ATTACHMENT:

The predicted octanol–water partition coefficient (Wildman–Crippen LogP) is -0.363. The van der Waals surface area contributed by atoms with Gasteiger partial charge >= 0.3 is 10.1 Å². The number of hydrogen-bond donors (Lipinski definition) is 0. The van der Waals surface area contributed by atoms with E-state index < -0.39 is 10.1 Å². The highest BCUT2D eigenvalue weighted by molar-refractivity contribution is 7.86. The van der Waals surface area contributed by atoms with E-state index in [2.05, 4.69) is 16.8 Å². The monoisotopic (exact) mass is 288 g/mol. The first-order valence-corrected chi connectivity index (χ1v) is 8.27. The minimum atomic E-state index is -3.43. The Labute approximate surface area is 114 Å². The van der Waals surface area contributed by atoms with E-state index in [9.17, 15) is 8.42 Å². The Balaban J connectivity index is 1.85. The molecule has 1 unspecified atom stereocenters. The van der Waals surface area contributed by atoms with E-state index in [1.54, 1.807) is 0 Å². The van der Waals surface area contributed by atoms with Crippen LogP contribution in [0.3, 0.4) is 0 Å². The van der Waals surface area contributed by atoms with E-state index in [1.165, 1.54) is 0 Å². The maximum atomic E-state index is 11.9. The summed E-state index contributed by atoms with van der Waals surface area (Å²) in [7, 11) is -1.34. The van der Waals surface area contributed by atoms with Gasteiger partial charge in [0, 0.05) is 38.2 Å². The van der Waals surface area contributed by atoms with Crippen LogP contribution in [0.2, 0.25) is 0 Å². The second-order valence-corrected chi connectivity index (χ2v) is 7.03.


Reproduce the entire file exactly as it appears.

The predicted octanol–water partition coefficient (Wildman–Crippen LogP) is -0.363. The van der Waals surface area contributed by atoms with Gasteiger partial charge >= 0.3 is 10.1 Å². The number of hydrogen-bond donors (Lipinski definition) is 0. The van der Waals surface area contributed by atoms with E-state index < -0.39 is 10.1 Å². The highest BCUT2D eigenvalue weighted by molar-refractivity contribution is 7.86. The van der Waals surface area contributed by atoms with E-state index in [2.05, 4.69) is 16.8 Å². The monoisotopic (exact) mass is 288 g/mol. The first-order valence-corrected chi connectivity index (χ1v) is 8.27. The minimum atomic E-state index is -3.43. The Labute approximate surface area is 114 Å². The van der Waals surface area contributed by atoms with E-state index in [9.17, 15) is 8.42 Å². The Balaban J connectivity index is 1.85. The molecule has 1 unspecified atom stereocenters. The van der Waals surface area contributed by atoms with E-state index in [1.54, 1.807) is 0 Å². The van der Waals surface area contributed by atoms with Crippen LogP contribution in [0.3, 0.4) is 0 Å². The van der Waals surface area contributed by atoms with E-state index in [1.165, 1.54) is 0 Å². The maximum atomic E-state index is 11.9. The summed E-state index contributed by atoms with van der Waals surface area (Å²) in [7, 11) is -1.34. The van der Waals surface area contributed by atoms with Gasteiger partial charge in [0, 0.05) is 38.2 Å². The van der Waals surface area contributed by atoms with Crippen LogP contribution in [0.2, 0.25) is 0 Å². The second-order valence-corrected chi connectivity index (χ2v) is 7.03.